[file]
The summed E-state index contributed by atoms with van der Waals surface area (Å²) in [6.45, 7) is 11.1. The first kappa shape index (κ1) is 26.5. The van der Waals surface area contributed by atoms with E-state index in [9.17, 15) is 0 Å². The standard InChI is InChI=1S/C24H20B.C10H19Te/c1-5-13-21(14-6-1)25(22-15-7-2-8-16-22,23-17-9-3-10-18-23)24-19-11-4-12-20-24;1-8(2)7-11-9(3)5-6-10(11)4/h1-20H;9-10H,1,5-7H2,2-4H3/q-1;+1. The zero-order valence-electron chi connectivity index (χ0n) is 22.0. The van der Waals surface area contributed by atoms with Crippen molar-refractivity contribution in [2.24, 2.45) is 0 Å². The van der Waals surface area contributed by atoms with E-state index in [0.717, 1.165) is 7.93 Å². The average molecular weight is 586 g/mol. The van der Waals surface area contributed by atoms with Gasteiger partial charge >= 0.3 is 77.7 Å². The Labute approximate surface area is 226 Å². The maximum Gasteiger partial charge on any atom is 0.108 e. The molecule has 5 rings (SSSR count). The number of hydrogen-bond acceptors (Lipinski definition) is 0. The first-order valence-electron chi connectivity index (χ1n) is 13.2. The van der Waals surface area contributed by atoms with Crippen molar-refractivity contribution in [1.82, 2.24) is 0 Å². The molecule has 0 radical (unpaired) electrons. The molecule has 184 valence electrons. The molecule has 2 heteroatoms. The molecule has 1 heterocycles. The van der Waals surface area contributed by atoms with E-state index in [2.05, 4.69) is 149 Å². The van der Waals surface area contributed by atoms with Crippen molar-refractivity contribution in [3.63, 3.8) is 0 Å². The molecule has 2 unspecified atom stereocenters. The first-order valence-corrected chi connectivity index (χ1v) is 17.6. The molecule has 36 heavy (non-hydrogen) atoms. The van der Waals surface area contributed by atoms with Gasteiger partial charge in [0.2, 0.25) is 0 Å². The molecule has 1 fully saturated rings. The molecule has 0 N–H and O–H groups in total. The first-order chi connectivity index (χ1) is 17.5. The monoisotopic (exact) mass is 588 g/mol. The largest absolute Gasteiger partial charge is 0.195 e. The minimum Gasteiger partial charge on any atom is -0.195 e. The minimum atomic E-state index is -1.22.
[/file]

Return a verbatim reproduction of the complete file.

The summed E-state index contributed by atoms with van der Waals surface area (Å²) in [6.45, 7) is 11.1. The first kappa shape index (κ1) is 26.5. The van der Waals surface area contributed by atoms with E-state index in [9.17, 15) is 0 Å². The standard InChI is InChI=1S/C24H20B.C10H19Te/c1-5-13-21(14-6-1)25(22-15-7-2-8-16-22,23-17-9-3-10-18-23)24-19-11-4-12-20-24;1-8(2)7-11-9(3)5-6-10(11)4/h1-20H;9-10H,1,5-7H2,2-4H3/q-1;+1. The zero-order valence-electron chi connectivity index (χ0n) is 22.0. The van der Waals surface area contributed by atoms with Crippen molar-refractivity contribution in [2.24, 2.45) is 0 Å². The van der Waals surface area contributed by atoms with E-state index in [0.717, 1.165) is 7.93 Å². The average molecular weight is 586 g/mol. The van der Waals surface area contributed by atoms with Gasteiger partial charge >= 0.3 is 77.7 Å². The Labute approximate surface area is 226 Å². The maximum Gasteiger partial charge on any atom is 0.108 e. The molecule has 5 rings (SSSR count). The number of hydrogen-bond acceptors (Lipinski definition) is 0. The first-order valence-electron chi connectivity index (χ1n) is 13.2. The van der Waals surface area contributed by atoms with Crippen molar-refractivity contribution in [1.82, 2.24) is 0 Å². The molecule has 0 radical (unpaired) electrons. The molecule has 184 valence electrons. The molecule has 2 heteroatoms. The molecule has 1 heterocycles. The van der Waals surface area contributed by atoms with E-state index in [2.05, 4.69) is 149 Å². The van der Waals surface area contributed by atoms with Crippen molar-refractivity contribution in [3.63, 3.8) is 0 Å². The molecule has 2 unspecified atom stereocenters. The first-order valence-corrected chi connectivity index (χ1v) is 17.6. The molecule has 36 heavy (non-hydrogen) atoms. The van der Waals surface area contributed by atoms with Gasteiger partial charge in [0.2, 0.25) is 0 Å². The molecule has 1 fully saturated rings. The molecule has 0 N–H and O–H groups in total. The first-order chi connectivity index (χ1) is 17.5. The monoisotopic (exact) mass is 588 g/mol. The largest absolute Gasteiger partial charge is 0.195 e. The minimum Gasteiger partial charge on any atom is -0.195 e. The minimum atomic E-state index is -1.22.